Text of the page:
I could name many reasons for Dragon’s Dogma’s success: it has great combat, varied classes, and huge monsters roaming through the world. Despite all those fantastic features, what truly sets Dragon’s Dogma apart from other RPGs is the Pawn system – a mechanic that allows you to loan your personal customisable companion to other players to take on battles and complete quests in your absence.
That’s why we’re focusing on the Dragon’s Dogma Pawns in this edition of Zoom In – the column where we examine a tiny element of a series that helped elevate it in underappreciated ways.
Shortly after creating your character, the Arisen, you’re tasked with giving life to a companion that will come on all of your future adventures. They belong to a humanoid race of beings called the Pawns – entities that live to serve. Pawns are described as dimwitted and directionless, and without humans to assist they’d just cease to exist. It certainly is one way of getting around the morality and ethics of creating a life that does nothing but worship you, I guess. You customise everything about your Pawn: their name, how they look, what equipment they have, how they approach combat, and even the little details such as how cocky or shy they are.
You can have up to two extra Pawns in your party, bringing your team up to a total of four. Without internet access, the game provides you with a large pool to choose from, but online is where the Pawn system really shines, because you loan your Pawn out to other players and can also borrow theirs. As you travel, your Pawn will comment on their surroundings, the enemies they’re fighting, and the quests they’ve completed. “I’ve learned new ways to deal with that foe,” they’ll say merrily, or “Now I know more about this location!” It seems a bit weird until you hear a Pawn you’ve borrowed from someone else shout, “This beast loathes heat” while imbuing your bow with fire and it suddenly all clicks – the Pawns retain their knowledge and use it to help players. It’s almost like the Dark Souls message system, except no one is saying “Try tongue but hole” or tricking you into jumping off a cliff.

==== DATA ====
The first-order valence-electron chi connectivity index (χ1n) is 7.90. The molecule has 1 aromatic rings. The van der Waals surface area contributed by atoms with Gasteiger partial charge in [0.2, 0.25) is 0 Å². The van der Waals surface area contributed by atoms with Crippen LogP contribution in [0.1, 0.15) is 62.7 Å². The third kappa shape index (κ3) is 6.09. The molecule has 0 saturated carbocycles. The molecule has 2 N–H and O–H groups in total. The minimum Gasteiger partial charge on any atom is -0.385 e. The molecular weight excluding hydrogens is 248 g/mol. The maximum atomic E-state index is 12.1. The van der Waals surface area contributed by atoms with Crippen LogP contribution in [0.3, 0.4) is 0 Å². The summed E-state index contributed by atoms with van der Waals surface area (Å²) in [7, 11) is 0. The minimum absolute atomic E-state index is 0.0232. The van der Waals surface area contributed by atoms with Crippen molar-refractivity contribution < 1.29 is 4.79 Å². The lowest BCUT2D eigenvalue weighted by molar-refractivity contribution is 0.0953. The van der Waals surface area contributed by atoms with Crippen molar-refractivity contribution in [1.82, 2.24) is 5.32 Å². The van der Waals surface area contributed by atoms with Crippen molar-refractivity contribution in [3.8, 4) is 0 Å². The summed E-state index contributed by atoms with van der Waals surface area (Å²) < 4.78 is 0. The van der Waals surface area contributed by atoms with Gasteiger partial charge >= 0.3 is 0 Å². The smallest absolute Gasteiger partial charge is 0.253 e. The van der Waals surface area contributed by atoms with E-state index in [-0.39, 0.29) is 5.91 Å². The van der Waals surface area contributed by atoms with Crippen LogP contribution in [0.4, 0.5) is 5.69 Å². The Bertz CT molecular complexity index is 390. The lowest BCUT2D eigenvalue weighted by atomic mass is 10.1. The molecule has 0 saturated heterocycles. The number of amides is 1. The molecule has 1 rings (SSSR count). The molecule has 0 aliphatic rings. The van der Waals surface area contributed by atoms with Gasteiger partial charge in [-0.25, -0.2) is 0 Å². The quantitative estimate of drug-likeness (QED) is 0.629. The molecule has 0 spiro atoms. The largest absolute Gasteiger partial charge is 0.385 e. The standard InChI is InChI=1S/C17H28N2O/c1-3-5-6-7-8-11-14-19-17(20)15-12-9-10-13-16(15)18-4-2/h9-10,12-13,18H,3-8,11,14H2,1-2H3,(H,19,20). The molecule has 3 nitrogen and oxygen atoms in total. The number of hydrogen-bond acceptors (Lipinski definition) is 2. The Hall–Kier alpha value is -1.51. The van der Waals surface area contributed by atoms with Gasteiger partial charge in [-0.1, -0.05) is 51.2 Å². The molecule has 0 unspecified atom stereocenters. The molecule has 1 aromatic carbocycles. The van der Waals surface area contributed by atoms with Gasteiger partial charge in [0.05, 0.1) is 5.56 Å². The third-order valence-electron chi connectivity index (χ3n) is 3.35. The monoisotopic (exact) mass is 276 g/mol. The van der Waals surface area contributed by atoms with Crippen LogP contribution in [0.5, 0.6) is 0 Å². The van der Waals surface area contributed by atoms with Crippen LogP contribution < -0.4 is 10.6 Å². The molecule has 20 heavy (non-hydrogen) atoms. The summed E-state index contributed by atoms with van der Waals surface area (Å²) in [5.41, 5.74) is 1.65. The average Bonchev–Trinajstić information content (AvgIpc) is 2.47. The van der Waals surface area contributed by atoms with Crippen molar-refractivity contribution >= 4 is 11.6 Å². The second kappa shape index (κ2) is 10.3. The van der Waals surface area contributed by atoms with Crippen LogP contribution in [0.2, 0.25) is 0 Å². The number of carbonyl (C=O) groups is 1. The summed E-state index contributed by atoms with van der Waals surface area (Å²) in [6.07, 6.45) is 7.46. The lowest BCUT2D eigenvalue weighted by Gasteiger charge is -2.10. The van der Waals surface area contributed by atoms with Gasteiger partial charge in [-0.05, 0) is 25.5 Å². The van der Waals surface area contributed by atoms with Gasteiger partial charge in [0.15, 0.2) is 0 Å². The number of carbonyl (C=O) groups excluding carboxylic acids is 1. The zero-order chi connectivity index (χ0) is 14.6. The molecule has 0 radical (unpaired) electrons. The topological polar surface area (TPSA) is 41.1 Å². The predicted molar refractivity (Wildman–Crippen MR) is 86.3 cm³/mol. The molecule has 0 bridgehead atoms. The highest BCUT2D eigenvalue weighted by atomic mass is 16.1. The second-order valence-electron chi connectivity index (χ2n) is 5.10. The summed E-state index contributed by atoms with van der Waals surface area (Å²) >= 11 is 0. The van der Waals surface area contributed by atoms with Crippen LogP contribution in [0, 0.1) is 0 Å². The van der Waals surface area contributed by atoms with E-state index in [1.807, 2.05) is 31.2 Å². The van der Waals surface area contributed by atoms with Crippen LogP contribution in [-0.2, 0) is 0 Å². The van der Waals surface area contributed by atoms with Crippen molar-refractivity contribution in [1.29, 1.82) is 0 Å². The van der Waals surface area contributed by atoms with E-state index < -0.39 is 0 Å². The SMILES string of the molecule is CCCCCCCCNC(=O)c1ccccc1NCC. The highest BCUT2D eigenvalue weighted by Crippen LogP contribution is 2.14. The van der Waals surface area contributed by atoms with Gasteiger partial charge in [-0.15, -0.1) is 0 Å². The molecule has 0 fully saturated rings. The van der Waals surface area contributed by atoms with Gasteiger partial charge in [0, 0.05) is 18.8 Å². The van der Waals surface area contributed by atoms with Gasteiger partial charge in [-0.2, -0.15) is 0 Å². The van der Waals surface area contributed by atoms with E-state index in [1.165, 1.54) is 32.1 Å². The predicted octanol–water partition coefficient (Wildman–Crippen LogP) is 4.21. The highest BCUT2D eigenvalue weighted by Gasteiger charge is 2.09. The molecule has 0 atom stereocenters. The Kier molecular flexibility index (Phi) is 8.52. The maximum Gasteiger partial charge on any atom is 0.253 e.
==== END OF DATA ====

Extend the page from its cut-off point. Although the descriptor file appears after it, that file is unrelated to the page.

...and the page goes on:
This is a fantastic way of incorporating online play – it’s uninvasive, entirely unnecessary, and only has positive effects, something I never thought I’d write about online gameplay. The way it works is relatively simple, at least on your end – I have no idea how complicated the technology behind it is. Each Pawn you borrow from another player comes with their own experiences. You can see their knowledge of enemies, areas, and quests before you hire them, so you can either go for one that will help you, or you can be a pal and take an inexperienced Pawn under your wing to help a new player. They’ll learn as they venture on with you, and when you send them back they’ll pass all that knowledge on to the player that created them.
Your own Pawn works in a similar way. They somehow send a copy of themselves to work with other players while simultaneously remaining at your side, and whenever you rest at an inn they’ll regale you with tales of their latest exploits. Sleeping at inns is encouraged, as the game’s day and night cycles are quite long, and inns are the only way to skip ahead. If a player has returned your Pawn since you last slept, they’ll update in your game with new experiences. Fellow adventurers can even leave nice feedback or provide a gift for your Pawn to give to you. This system means it’s worth your while making the best Pawn possible, as this will encourage other players to use them, giving them more gifts and experience as they’re used. To make Pawns more broadly appealing, they appear online under a set list of monikers to ensure no swearing or slurs are sent out into the general player base. Your feedback is also limited to pre-written constructive and kind sentences, so everyone stays happy.
With the Pawn system Capcom basically took out the most toxic element of online play: the player. It’s implemented brilliantly, as some of the larger and tougher enemies have multiple weaknesses, strengths, and tactics that you need to learn. If your Pawn or the Pawns in your party have fought a Chimera before, they’ll tell you that the goat head casts magic, so you know to focus on that first. There’s nothing better than seeing a huge beast and hearing your faithful Pawn reassure you that they know how to take it down. They can also dish out hints during a tough quest, like telling you where to go or when someone is available to talk to. Thanks to this system, you won’t have to rely on guides and can instead spend your time within the world. This makes Pawns feel alive and dynamic, which is an impressive feat for a species described as dull and subservient. This brilliant buddy system feels well ahead of its time and makes Dragon’s Dogma stand out from the crowd – don’t leave your Pawn waiting, give the game a go.
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